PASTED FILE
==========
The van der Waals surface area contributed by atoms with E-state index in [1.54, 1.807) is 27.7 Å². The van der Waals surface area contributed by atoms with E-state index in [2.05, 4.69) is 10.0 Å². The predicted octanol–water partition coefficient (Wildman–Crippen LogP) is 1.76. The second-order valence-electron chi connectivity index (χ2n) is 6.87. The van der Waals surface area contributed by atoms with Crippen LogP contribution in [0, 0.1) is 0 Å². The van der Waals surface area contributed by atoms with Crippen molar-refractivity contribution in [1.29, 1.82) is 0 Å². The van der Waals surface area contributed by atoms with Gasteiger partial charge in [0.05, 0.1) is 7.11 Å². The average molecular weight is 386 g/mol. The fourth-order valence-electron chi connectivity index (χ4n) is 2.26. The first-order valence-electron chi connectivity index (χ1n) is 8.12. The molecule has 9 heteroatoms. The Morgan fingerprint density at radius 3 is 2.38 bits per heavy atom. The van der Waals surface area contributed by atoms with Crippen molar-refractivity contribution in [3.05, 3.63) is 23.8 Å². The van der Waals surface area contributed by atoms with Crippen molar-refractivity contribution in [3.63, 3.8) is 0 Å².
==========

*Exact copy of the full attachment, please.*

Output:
The van der Waals surface area contributed by atoms with E-state index in [1.54, 1.807) is 27.7 Å². The van der Waals surface area contributed by atoms with E-state index in [2.05, 4.69) is 10.0 Å². The predicted octanol–water partition coefficient (Wildman–Crippen LogP) is 1.76. The second-order valence-electron chi connectivity index (χ2n) is 6.87. The van der Waals surface area contributed by atoms with Crippen LogP contribution in [0, 0.1) is 0 Å². The van der Waals surface area contributed by atoms with Crippen molar-refractivity contribution in [1.29, 1.82) is 0 Å². The van der Waals surface area contributed by atoms with Gasteiger partial charge in [0.05, 0.1) is 7.11 Å². The average molecular weight is 386 g/mol. The fourth-order valence-electron chi connectivity index (χ4n) is 2.26. The first-order valence-electron chi connectivity index (χ1n) is 8.12. The molecule has 9 heteroatoms. The Morgan fingerprint density at radius 3 is 2.38 bits per heavy atom. The van der Waals surface area contributed by atoms with Crippen molar-refractivity contribution in [3.05, 3.63) is 23.8 Å². The van der Waals surface area contributed by atoms with Crippen molar-refractivity contribution in [3.63, 3.8) is 0 Å².